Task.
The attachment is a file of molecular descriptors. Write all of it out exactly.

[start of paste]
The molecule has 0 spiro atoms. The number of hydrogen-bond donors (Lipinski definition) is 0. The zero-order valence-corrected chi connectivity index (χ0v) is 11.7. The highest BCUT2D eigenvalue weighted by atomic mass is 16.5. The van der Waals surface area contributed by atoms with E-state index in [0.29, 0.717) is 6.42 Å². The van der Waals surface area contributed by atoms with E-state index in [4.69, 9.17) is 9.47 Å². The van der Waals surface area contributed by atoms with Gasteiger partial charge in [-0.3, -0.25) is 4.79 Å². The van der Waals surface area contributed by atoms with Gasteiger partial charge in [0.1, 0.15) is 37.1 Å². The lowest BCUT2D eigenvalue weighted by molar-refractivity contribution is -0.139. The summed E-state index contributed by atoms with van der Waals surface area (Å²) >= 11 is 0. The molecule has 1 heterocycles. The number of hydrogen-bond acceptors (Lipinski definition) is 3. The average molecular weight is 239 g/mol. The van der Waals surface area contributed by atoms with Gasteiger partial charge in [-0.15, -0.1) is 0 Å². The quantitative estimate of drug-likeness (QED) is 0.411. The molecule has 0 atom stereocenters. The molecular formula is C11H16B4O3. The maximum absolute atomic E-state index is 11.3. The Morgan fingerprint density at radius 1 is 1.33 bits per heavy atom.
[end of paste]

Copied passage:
The molecule has 0 spiro atoms. The number of hydrogen-bond donors (Lipinski definition) is 0. The zero-order valence-corrected chi connectivity index (χ0v) is 11.7. The highest BCUT2D eigenvalue weighted by atomic mass is 16.5. The van der Waals surface area contributed by atoms with E-state index in [0.29, 0.717) is 6.42 Å². The van der Waals surface area contributed by atoms with E-state index in [4.69, 9.17) is 9.47 Å². The van der Waals surface area contributed by atoms with Gasteiger partial charge in [-0.3, -0.25) is 4.79 Å². The van der Waals surface area contributed by atoms with Gasteiger partial charge in [0.1, 0.15) is 37.1 Å². The lowest BCUT2D eigenvalue weighted by molar-refractivity contribution is -0.139. The summed E-state index contributed by atoms with van der Waals surface area (Å²) >= 11 is 0. The molecule has 1 heterocycles. The number of hydrogen-bond acceptors (Lipinski definition) is 3. The average molecular weight is 239 g/mol. The van der Waals surface area contributed by atoms with Gasteiger partial charge in [-0.15, -0.1) is 0 Å². The quantitative estimate of drug-likeness (QED) is 0.411. The molecule has 0 atom stereocenters. The molecular formula is C11H16B4O3. The maximum absolute atomic E-state index is 11.3. The Morgan fingerprint density at radius 1 is 1.33 bits per heavy atom.